thumbs-down.jpgBut, there are some negative so let’s address them, as well. While I’m sure that Southlake is a great place to live (and apparently work), I imagine there are a few families in Southlake that are, how shall I say, not the family I’d want to have my teenage daughter babysitting. You don’t know who will respond to this ad nor do you know that they’ll keep your daughter safe. While everything will likely be okay, and it’s easy to assume this to be the case, especially in this town, the fact is…you never know. I’d be unwilling to take this chance with my daughter (or yours).

I also wonder about his daughter. She’s probably a wonderful and caring person, but are you sure?  What other incidents have happened with her in the past, and do I want her babysitting my children? If she’s a responsible teenage who made a simple mistake, then why didn’t he just talk to her? Or ground her? Could it be because she has done other things and the father knows that talking to her won’t do any good? Is it possible that other punishments have been tried and found to be unsuccessful? Again, we don’t know the details of the family enough to make a valid and educated decision. So I ask again…are you willing to take a chance with a teenager that is PROBABLY going to provide safe services for your child, or do you want a teenager that you KNOW will provide safe services for your child? What if you have an infant?

So…is there another option that can teach her the same lesson and yet avoid any of the possible classified-ad.jpgpitfalls? I think so. I would suggest doing exactly the same thing EXCEPT for placing an ad in the newspaper. What about having her do 30 hours of babysitting for your neighbors, friends, and people at your work? That way, you know whose family she will be babysitting, and they will know who they’re getting. They’ll also know why they are getting her services for the low, low price of…free. Safety for both parties has been taken into account while the purpose of the punishment remains intact.

Finally, this is pretty embarrassing and shameful for her. Teens and Tweens will try whatever they can to avoid embarrassment, and I imagine her schoolmates and all her friends are talking, talking, embarrassed3.pngand talking about what happened. They are also laughing, laughing, and laughing. Though this is not always a bad thing, the purpose of the punishment was to decrease her missing curfew, not embarrass her. Some may say that if her embarrassment results in her coming home on time, then everything is okay; however, I’m wondering whether his daughter is being placed in a position so that she will not trust him enough to come to him for future issues/problems/discussion for fear that he may do something like this again. That will really depend on his relationship with her…let’s hope it’s a good one.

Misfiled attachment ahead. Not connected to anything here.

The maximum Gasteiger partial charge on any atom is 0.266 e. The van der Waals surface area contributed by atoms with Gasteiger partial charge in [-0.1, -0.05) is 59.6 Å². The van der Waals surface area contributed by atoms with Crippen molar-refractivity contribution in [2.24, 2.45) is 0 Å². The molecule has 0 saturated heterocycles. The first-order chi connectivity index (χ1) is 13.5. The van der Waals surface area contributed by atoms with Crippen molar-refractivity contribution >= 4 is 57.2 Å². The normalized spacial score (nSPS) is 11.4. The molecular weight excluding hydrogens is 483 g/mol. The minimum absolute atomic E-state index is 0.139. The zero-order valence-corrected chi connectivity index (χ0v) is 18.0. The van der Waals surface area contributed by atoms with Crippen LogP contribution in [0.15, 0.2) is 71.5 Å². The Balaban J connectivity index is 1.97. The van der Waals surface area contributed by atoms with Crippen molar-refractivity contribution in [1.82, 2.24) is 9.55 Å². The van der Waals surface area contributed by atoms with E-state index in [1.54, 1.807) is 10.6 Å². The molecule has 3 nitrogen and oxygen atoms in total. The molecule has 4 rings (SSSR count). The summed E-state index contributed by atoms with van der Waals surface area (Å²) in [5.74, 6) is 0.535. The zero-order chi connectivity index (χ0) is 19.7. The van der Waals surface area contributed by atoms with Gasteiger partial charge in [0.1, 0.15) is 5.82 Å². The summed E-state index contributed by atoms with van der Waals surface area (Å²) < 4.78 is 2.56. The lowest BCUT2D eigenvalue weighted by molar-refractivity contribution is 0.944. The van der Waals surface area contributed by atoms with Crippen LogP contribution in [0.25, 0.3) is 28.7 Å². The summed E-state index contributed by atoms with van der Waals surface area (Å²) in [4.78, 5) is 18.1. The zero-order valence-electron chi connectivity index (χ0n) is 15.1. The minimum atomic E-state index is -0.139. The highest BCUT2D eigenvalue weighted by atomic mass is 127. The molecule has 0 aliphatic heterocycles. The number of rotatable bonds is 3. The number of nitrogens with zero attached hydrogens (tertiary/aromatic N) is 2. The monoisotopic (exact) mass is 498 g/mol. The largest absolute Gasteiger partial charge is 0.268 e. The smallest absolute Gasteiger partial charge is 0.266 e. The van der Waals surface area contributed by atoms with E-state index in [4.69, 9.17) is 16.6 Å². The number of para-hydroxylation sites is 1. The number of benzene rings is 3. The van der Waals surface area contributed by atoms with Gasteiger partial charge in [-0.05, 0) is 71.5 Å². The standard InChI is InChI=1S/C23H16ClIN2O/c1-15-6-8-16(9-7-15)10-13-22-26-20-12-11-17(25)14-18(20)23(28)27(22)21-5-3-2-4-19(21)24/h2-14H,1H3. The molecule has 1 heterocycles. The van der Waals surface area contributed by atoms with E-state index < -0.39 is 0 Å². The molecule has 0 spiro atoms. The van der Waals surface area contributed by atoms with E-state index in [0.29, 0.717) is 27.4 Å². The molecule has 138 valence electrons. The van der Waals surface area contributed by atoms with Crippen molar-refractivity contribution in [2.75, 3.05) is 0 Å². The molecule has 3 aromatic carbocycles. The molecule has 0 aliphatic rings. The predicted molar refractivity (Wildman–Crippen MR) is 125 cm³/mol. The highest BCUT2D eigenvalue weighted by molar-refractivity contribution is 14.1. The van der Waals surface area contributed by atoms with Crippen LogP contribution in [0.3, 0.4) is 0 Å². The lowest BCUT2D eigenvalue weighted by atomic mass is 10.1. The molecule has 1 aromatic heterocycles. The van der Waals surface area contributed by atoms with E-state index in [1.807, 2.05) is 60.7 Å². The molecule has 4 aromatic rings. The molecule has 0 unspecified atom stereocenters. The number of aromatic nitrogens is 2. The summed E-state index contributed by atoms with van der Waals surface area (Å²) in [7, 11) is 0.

I have to give the father credit for what he has done and the fact that he has decided his daughter cannot shirk her responsibilities; however, I wish he would have changed just a little bit about how he did it.

As you all know, this is a HOT topic of conversation, so let’s keep it going for just a while longer. I’ve shared my thoughts, both positive and negative, about how I feel, but I want to know how you feel. Was this okay and, if not, what should her father have done instead.

This is a great time for us to talk openly about how we punish our children in order to teach them responsibility. Please post your comments and opinions by clicking the big orange button below to add to our discussion.

See you next month.